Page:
NAME
List::Gen::Haskell  the haskell prelude in perl5
SYNOPSIS
this module provides most of the functions in the haskell prelude that pertain to working with lists.
# haskell: fibs = 0 : 1 : zipWith (+) fibs (tail fibs)
use List::Gen::Haskell;
$fibs = lazy 0, 1, zipWith {&sum} $fibs, tail $fibs;
print "@$fibs[0 .. 10]\n"; # prints '0 1 1 2 3 5 8 13 21 34 55'
lazy
provides the generic behavior of haskell's lazy list concatenation (the :
and ++
operators). none of its elements are touched until they are needed. in general, all the functions in this package defer their execution until something is required of them. they also only touch their arguments at the latest possible time, which is how the corecursion above works.
the functions in this module are a bit more flexible (perlish) than those in haskell. in most cases where a function expects a single generator, a list of values and/or generators can be provided, which will be preprocessed by lazy
into a single generator.
when loaded, most of the functions in this package become methods for all generators. if a method of the same name already exists, the method from this package will be prefixed with hs_
. so filter
is a method named >hs_filter(...)
this library currently does not have the best performance due to overcaching of many internal generators. a future update will address this by replacing those generators with cacheless generator streams.
FUNCTIONS
all of these functions are available with a ucfirst name, since many clash with perl builtin names.
Utility Operations
 x_xs
[GENERATOR]

x_xs
is a convenience function that returns the head and tail of a passed in generator.x_xs
uses$_
without an argument.  seq
LIST

forces immediate evaluation of the elements in
LIST
and returns the list  flip
{CODE}

flip
convertsCODE
into a function that takes it's arguments reversedmy $idx = \&head . flip \&drop; $idx>($gen, 5) == $gen>$idx(5) == $gen>get(5)
List operations
 Map
{CODE} LIST

Map f xs is the list obtained by applying f to each element of xs, i.e.,
map f [x1, x2, ..., xn] == [f x1, f x2, ..., f xn] map f [x1, x2, ...] == [f x1, f x2, ...] $x = &map(sub {$_**2}, $gen); $x = Map {$_**2} $gen;
that usage is the same as
List::Gen::gen
, but this is something thatgen
can't do:my $pow_2 = Map {$_**2}; # partial application, needs at least 1 more # argument to evaluate, but can be passed a list my $ints = <0..>; my $squares = $ints>$pow_2; say "@$squares[0 .. 10]"; # 0 1 4 9 16 25 36 49 64 81 100
and this:
my $src; my $square_of_src = Map {$_ ** 2} $src; $src = <1.. by 2>; say "@$square_of_src[0 .. 4]"; # 1 9 25 49 81
 filter
{CODE} LIST

filter, applied to a predicate and a list, returns the list of those elements that satisfy the predicate; i.e.,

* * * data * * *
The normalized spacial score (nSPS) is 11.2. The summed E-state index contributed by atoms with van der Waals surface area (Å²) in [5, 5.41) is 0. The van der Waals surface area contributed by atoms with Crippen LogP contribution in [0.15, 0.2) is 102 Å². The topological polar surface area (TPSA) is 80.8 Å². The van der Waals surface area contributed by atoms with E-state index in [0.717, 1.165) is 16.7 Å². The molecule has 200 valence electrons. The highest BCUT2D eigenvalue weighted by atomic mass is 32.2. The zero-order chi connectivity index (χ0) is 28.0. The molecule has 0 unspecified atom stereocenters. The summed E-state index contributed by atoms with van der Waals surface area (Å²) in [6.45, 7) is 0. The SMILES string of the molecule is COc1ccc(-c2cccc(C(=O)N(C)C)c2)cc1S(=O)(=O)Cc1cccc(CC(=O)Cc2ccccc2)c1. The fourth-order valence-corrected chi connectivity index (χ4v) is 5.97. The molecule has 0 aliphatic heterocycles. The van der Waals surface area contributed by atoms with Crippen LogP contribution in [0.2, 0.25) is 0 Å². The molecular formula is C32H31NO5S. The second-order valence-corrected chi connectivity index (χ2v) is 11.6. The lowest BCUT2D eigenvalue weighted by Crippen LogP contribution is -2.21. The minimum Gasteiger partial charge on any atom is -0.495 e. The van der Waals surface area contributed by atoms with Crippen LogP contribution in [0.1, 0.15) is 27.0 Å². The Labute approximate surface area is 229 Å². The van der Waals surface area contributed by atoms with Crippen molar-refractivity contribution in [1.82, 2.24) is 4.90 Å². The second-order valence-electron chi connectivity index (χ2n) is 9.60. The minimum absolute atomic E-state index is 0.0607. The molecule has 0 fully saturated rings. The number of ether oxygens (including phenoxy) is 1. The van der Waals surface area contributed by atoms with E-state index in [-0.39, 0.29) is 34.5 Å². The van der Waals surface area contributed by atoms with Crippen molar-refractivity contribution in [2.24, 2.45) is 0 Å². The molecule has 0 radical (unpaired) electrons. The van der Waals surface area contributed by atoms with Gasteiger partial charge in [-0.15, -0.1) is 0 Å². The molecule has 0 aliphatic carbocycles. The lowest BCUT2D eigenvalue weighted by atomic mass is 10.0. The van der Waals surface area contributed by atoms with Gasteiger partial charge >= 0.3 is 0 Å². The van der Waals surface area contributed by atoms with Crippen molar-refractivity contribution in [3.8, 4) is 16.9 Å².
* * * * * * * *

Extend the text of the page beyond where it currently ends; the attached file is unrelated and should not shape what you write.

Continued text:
filter p xs = [ x  x < xs, p x]
 head
GENERATOR

Extract the first element of a list, which must be nonempty.
 Last
GENERATOR

Extract the last element of a list, which must be finite and nonempty.
 tail
GENERATOR

Extract the elements after the head of a list, which must be nonempty.
 init
GENERATOR

Return all the elements of a list except the last one. The list must be nonempty.
 null
GENERATOR

Test whether a list is empty.
 Length
GENERATOR
 Reverse
LIST

reverse xs returns the elements of xs in reverse order. xs must be finite.
Reducing lists (folds)
 foldl
{CODE} ITEM LIST

foldl, applied to a binary operator, a starting value (typically the leftidentity of the operator), and a list, reduces the list using the binary operator, from left to right:
foldl f z [x1, x2, ..., xn] == (...((z `f` x1) `f` x2) `f`...) `f` xn
The list must be finite.
 foldl1
{CODE} LIST

foldl1
is a variant offoldl
that has no starting value argument, and thus must be applied to nonempty lists.  foldr
{CODE} ITEM LIST

foldr, applied to a binary operator, a starting value (typically the rightidentity of the operator), and a list, reduces the list using the binary operator, from right to left:
foldr f z [x1, x2, ..., xn] == x1 `f` (x2 `f` ... (xn `f` z)...)
 foldr1
{CODE} LIST

foldr1
is a variant offoldr
that has no starting value argument, and thus must be applied to nonempty lists.
Special folds
 And
LIST

and returns the conjunction of a Boolean list. For the result to be True, the list must be finite; False, however, results from a False value at a finite index of a finite or infinite list.
 Or
LIST

or returns the disjunction of a Boolean list. For the result to be False, the list must be finite; True, however, results from a True value at a finite index of a finite or infinite list.
 any
{CODE} LIST

Applied to a predicate and a list, any determines if any element of the list satisfies the predicate.
 all
{CODE} LIST

Applied to a predicate and a list, all determines if all elements of the list satisfy the predicate.
 sum
LIST

The sum function computes the sum of a finite list of numbers.
 product
LIST

The product function computes the product of a finite list of numbers.
 concat
GENERATOR

Concatenate a list of lists.
 concatMap
{CODE} LIST

Map a function over a list and concatenate the results.
 maximum
LIST

maximum returns the maximum value from a list, which must be nonempty, finite, and of an ordered type. It is a special case of maximumBy, which allows the programmer to supply their own comparison function.
 minimum
LIST

minimum returns the minimum value from a list, which must be nonempty, finite, and of an ordered type. It is a special case of minimumBy, which allows the programmer to supply their own comparison function.
Building lists
Scans
 scanl
{CODE} LIST

scanl is similar to foldl, but returns a list of successive reduced values from the left: